San Diego, CA: On October 1, 1994, the federal government implemented Operation Gatekeeper along the California border with Mexico, as part of a larger border enforcement strategy. Gatekeeper had the intention of pushing the migrant flow away from urban areas and into less visible, but inhospitable and harsh terrain.
Today, on its 20th anniversary, the San Diego Immigrant Rights Consortium, a coalition of more than twenty San Diego-based organizations working to support immigrant rights in the County, calls on the federal government to shift away from failed enforcement strategies that exacerbate border deaths and instead prioritize its resources for life-saving measures that will prevent the loss of life along the borderlands.
Migrants attempting to enter the United States continue to make treacherous journeys crossing through mountainous and desert landscapes, where they succumb to extreme temperatures in great numbers.
Since Gatekeeper’s implementation in 1994, border deaths have increased substantially despite a drop in unauthorized border crossings. It is estimated that 6,627 migrants have perished on the US side of the US-Mexico border, and the remains of another 1,000 migrants are unidentified, buried in pauper’s graves or waiting to be identified in overflow refrigerated rooms.
Border enforcement measures attempting to control the the flow of migrants has been costly, both in human lives and in budgetary expenses. According to the Migration Policy Institute, well over $186 billion dollars in the past 26 years has been spent on immigration enforcement.
In spite of this, Congress and the President have failed to act on any meaningful immigration policy reform that could alleviate the lives of millions. Deportations are at record levels during President Obama’s terms, and this means that many who have died in the desert are attempting to return to their families, causing irreparable separation and harm to entire communities.
The San Diego Immigrant Rights Consortium has advocated for the placement of rescue beacons along the “corridors of death” in Arizona and elsewhere along the US-Mexico border as a life-saving measure to mitigate the needless loss of life.
The San Diego Immigrant Rights Consortium has also advocated for policies and initiatives that prioritize human rights and revitalize border communities, instead of the overwhelming emphasis on militarization that burdens the quality-of-life for border communities.
Pedro Rios, director of the American Friends Service Committee’s US-Mexico Border Program in San Diego, states:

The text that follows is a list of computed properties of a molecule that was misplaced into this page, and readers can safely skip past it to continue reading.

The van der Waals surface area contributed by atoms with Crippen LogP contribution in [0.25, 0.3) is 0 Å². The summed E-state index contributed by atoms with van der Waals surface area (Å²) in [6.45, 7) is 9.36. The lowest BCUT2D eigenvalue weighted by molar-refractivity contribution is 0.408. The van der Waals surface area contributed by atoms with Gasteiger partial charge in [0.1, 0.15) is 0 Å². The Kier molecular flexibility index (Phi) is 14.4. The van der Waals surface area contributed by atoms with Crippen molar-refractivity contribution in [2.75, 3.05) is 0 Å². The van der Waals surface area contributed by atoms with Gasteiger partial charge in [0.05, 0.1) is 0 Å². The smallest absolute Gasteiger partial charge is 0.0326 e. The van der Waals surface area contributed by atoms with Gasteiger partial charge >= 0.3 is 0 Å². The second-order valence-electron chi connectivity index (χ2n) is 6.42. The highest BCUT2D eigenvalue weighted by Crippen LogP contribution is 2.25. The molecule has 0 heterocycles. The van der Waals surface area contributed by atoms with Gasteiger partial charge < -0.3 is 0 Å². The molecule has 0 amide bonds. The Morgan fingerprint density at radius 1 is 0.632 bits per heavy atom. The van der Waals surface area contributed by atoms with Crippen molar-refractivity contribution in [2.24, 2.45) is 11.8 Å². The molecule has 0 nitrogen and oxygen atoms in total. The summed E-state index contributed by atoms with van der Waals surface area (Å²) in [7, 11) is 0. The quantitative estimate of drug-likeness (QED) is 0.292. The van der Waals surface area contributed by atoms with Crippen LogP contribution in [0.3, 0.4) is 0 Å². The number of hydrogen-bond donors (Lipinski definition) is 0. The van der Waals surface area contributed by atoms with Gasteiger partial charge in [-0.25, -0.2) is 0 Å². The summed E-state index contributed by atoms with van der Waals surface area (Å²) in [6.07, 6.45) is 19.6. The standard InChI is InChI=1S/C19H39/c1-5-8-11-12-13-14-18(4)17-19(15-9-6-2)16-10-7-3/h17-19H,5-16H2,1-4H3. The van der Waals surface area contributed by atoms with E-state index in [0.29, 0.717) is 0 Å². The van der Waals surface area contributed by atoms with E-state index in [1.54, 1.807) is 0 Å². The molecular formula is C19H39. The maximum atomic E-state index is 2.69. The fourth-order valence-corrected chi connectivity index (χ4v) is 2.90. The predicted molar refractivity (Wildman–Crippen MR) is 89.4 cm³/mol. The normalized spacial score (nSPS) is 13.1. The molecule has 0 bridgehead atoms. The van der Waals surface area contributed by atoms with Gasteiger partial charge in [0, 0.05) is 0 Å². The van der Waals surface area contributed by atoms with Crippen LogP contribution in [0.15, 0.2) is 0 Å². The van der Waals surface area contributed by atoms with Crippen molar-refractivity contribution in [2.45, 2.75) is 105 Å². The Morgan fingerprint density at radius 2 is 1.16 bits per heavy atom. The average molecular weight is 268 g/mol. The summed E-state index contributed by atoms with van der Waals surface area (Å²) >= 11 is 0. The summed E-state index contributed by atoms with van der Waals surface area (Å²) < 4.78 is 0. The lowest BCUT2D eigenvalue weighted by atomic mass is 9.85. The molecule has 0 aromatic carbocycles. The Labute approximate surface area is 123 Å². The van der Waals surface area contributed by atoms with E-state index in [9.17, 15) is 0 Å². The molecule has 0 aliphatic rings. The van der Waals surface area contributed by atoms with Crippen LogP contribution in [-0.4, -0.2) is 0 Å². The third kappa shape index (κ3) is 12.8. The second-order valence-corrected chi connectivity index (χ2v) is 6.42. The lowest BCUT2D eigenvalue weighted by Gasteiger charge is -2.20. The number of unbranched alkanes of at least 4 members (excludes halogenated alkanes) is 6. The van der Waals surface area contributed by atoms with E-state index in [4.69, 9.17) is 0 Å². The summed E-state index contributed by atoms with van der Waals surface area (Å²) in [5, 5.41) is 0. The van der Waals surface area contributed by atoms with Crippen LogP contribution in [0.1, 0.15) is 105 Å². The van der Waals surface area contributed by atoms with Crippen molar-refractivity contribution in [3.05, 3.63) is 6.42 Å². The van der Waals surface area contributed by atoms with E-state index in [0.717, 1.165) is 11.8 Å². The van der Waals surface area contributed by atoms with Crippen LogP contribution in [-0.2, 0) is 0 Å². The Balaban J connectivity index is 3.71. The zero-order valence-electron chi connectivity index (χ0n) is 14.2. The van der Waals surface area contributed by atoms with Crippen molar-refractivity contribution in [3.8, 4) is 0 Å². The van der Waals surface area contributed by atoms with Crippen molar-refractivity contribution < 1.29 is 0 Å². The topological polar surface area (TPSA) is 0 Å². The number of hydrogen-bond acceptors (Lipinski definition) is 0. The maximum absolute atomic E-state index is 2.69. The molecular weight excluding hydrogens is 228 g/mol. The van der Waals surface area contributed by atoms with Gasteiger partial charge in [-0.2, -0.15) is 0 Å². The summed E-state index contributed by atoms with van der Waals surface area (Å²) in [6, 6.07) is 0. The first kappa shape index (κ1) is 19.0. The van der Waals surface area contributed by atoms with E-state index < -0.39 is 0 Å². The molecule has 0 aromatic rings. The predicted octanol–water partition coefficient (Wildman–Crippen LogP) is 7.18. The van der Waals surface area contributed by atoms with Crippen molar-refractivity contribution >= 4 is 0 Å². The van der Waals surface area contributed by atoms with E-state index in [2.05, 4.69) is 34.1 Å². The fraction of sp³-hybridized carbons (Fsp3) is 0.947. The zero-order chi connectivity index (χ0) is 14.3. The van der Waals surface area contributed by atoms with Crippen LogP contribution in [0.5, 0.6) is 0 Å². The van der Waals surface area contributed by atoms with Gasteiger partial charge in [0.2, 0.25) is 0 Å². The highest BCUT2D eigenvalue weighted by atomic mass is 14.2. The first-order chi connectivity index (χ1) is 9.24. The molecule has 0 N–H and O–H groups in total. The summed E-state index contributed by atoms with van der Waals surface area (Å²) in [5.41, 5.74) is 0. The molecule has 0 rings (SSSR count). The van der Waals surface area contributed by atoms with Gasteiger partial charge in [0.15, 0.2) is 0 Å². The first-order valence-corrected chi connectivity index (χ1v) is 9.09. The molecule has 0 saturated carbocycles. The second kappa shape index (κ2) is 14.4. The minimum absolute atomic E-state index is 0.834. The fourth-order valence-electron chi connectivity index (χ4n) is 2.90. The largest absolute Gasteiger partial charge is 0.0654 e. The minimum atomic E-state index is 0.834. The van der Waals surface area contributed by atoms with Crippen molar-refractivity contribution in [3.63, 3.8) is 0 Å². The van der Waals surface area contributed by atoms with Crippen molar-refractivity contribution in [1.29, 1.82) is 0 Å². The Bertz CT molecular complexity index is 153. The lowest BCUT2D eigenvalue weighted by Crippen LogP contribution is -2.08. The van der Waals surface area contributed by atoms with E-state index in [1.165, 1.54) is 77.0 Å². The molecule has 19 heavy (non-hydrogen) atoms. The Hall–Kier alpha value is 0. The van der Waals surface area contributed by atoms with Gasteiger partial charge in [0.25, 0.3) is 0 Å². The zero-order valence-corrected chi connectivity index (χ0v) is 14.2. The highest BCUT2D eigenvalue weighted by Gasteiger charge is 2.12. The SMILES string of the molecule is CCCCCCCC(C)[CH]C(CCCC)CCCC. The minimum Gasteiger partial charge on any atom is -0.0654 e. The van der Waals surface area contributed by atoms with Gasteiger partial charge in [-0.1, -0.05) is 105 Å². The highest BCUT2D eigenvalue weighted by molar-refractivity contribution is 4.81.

“Operation Gatekeeper has created a human rights disaster along the border and our policymakers are silent about it. It is a shameful legacy that represents a failure in policymaking when militarization is prioritized over human needs. Immediate life-saving measures, such as rescue beacons, and long-term solutions, such as reforming our nation’s immigration policies, need to be made in order to avoid further tragedy along the US-Mexico borderlands.”
Rios is also an Advisory Board member of the San Diego Immigrant Rights Consortium. For twenty years the American Friends Service Committee has spoken out against the tragic consequences that Gatekeeper has had along the US-Mexico border.
Christian Ramirez, director of the Southern Border Communities Coalition, states:
“Operation Gatekeeper signifies two decades of ill-conceived and failed and wasteful border enforcement policies that paved the way for the current out-of-control policies that have diminished the quality-of-life for an entire generation of border residents. Without doubt the real tragedy lies on our government’s willingness to purposely divert at least 7,000 men, women and children to their deaths. The border death toll must weigh heavily on our consciousness as a society. In order to preserve the most basic values of a democratic society, federal policy makers have the moral and political obligation to reverse course and end the shameful practice of using military might to address social and economic issues.”
Vicente Rodriguez, representative of the search and rescue group Aguilas del Desierto, shared this about the 20th anniversary of Gatekeeper:
“After 20 years, the results of Operation Gatekeeper are in. There are many people lamenting the loss of their brothers, sisters, widows and children, those who perished crossing the deserts to make a better life for their families. Those who sponsored and implemented Operation Gatekeeper, which led to over 7,000 migrant deaths in the United States, need to be condemned and held accountable.”
Karen Plascencia, representative of the Human Rights Council of Oceanside, and Advisory Board member for the San Diego Immigrant Rights Consortium, commented the following:
“In 1994 Operation Gatekeeper aggravated the dangers of crossing the U.S.-Mexico border. This inhumane initiative has dramatically increased the number of deaths at the border. The damages and burdens brought on by Operation Gatekeeper on migrant communities thus far cannot be repaired; but we continue to advocate, fight and hope for change and policies which would respect the rights of migrant workers.”